Oh Captain!

Review of Oh Captain! from Ludonaute

Oh Captain! Box

Our Turn Podcast has gotten its first review copy from a game publisher. That game is Oh Captain! designed by Florian Sirieix and published by Ludonaute. This is a light filler game that accommodates 3-6 players in about 20 minutes. In this game, one player is the Captain and the others are the crew. Everyone is shipwrecked on an island when they were saved by a mysterious sea creature called a Nukha. You are welcome to look around for treasure but leave the Nukha eggs alone. They are sacred and worth negative points at the end of the game.

As each crew member finds a treasure (by drawing a card from a deck that is passed around) they have to tell the Captain what they found and wait for the Captain’s decision on if she will buy it from them or not. If the Captain declines, then the crew can use the object to try to get loot from her comrades. However, the crew members are not required to tell anyone the truth about what they found. If they try to shoot someone, for example, and their bluff is called, they have to reveal what they did find.

At the beginning of each player’s turn, the Captain has to evaluate that crew member’s pile of gold. If the crew member has more money than the Captain, the Captain can require the crew to pledge loyalty and pay a coin OR the crew member can mutiny and become Captain herself. If a crew member becomes the captain, then the discard pile (which the captain can monitor) and a cute little message in a bottle token are passed to the new Captain.

The game ends when the Nomads card is drawn. The nomads buy pistols, grappling hooks, and lizards from the individuals with the biggest majority of each type. The richest player wins.

I have high praise for both the components in this game and for the box itself. The message in a bottle marker is a unique way to designate who the current Captain is. The cards are of good quality and easy to shuffle and the artwork is lovely and easy to understand. The player mats and coins are nice stiff cardboard and are easy to understand once the symbology is explained during the rules explanation. The box is an unusual one for a game. It’s closer to a cube than a traditional game box, however, inside the box all of the components, including the deck holder that gets passed around the table, all have spots in the box organizer and they stay where they are put. Thank you Ludonaute for thinking that part of game production through. Everything is stored nicely and protected during travel to game nights and for storage.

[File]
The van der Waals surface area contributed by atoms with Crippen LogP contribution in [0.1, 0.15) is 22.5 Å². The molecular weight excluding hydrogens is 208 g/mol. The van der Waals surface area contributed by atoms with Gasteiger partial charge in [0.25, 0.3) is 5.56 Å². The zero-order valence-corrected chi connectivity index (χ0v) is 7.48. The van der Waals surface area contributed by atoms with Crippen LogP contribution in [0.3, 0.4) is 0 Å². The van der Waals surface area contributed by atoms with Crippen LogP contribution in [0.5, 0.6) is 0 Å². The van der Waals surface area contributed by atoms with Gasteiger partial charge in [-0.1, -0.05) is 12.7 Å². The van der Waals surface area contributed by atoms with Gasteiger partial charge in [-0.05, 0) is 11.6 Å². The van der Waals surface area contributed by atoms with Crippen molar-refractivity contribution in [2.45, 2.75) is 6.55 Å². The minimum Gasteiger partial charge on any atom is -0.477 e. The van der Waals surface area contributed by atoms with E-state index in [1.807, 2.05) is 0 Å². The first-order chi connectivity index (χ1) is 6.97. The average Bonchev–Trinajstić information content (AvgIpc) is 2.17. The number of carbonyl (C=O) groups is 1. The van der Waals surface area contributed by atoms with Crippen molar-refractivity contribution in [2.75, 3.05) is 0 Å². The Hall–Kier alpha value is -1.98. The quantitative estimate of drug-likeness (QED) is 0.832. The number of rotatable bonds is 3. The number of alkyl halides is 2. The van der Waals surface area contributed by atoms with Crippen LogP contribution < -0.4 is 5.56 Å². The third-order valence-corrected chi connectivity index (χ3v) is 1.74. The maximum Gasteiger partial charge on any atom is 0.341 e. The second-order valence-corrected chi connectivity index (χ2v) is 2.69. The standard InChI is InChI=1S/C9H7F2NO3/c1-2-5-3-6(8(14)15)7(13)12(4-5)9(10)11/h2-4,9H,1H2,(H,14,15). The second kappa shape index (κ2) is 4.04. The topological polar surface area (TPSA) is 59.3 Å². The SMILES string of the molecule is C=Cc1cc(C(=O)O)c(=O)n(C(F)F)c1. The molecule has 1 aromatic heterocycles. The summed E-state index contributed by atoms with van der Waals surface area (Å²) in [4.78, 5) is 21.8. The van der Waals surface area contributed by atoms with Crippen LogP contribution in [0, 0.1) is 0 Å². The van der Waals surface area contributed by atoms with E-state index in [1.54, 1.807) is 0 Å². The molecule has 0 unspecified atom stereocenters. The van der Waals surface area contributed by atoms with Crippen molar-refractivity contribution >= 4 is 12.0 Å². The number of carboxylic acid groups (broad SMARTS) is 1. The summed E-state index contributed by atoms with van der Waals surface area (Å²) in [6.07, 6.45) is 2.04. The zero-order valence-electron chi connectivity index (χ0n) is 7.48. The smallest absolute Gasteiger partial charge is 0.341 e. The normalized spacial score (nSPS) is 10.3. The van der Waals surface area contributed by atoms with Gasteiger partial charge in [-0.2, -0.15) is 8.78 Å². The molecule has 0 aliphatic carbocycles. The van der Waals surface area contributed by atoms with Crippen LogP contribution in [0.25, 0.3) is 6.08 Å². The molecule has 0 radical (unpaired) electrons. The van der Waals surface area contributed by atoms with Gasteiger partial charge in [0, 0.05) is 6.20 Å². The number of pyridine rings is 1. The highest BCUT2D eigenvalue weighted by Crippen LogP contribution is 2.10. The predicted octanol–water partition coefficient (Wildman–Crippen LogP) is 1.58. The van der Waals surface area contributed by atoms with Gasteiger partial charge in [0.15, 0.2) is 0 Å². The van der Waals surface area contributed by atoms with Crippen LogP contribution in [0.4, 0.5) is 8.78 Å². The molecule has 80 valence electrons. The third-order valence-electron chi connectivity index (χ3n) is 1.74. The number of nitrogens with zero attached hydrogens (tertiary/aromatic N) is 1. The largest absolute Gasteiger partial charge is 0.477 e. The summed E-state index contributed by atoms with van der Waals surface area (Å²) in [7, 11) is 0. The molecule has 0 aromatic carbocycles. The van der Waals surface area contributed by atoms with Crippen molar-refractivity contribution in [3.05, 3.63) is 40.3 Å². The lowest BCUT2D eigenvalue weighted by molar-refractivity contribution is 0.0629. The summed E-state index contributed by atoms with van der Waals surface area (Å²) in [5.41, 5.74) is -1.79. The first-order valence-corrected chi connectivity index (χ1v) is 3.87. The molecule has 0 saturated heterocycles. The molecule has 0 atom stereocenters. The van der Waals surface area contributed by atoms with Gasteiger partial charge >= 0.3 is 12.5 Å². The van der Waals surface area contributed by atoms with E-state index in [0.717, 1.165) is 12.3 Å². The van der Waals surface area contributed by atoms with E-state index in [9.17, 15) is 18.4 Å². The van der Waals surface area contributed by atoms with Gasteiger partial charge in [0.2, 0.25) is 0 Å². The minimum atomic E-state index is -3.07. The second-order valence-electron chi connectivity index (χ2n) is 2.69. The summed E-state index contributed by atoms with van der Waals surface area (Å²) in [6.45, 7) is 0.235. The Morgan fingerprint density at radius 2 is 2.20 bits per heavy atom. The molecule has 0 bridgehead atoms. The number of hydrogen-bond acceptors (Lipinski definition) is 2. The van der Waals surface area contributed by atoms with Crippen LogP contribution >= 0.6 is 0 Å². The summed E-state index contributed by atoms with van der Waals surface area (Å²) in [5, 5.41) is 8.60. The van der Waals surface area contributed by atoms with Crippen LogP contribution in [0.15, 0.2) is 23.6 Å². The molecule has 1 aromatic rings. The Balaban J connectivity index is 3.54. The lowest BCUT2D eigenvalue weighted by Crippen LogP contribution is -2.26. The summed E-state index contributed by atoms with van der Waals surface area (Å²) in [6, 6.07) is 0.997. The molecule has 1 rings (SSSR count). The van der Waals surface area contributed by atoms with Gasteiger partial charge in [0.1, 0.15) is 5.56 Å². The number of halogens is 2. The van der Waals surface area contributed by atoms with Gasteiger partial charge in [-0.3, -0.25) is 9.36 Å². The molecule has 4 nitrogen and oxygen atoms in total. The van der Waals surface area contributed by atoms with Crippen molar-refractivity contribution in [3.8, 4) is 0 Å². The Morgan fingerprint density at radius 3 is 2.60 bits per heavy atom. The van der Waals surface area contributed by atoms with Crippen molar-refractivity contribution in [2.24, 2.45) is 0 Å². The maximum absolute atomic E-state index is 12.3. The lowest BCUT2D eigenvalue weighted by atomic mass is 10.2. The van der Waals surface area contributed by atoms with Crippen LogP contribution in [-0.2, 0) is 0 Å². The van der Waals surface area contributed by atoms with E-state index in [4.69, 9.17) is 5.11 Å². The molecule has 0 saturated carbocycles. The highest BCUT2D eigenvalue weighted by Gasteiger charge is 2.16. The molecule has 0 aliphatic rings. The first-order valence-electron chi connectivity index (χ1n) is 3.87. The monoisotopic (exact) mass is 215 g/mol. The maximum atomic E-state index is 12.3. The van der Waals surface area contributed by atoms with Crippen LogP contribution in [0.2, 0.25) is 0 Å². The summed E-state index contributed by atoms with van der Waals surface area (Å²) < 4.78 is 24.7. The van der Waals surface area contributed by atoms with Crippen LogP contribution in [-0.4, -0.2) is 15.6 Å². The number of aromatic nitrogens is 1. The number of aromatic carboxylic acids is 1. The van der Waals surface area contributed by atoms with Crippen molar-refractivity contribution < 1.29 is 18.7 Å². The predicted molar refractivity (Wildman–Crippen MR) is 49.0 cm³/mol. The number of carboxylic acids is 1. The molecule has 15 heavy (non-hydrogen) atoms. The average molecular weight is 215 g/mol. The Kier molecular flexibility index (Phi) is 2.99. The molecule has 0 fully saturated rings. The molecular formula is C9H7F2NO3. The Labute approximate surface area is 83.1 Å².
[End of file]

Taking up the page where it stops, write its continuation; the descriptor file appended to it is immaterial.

This was a fun, light, social deduction game that invites the players to do a bit of piratey role playing. My friend Amy came in second place by telling the truth every time. At first, we all believed she was telling the truth, but after awhile we figured she must be lying, but she wasn’t. She only lost that game by one coin. We played a second time and both times we had a lot of fun. Because this is a light filler game, and a bit silly, I give this game a 4 out of 5 on our scale. It’s a good solid game that I look forward to playing with both gamer and non-gamer friends alike.

GAME RATING SCALE:

Rating scale of 1-5We have started referring to and rating games by a rating scale. Here is how we are using this scale:

5 = Buy this! Buy this now!
4 = A good solid game!
3 = Decent with some bugs.
2 = Has great potential as kindling!
1 = Give me back the time I spent playing it!

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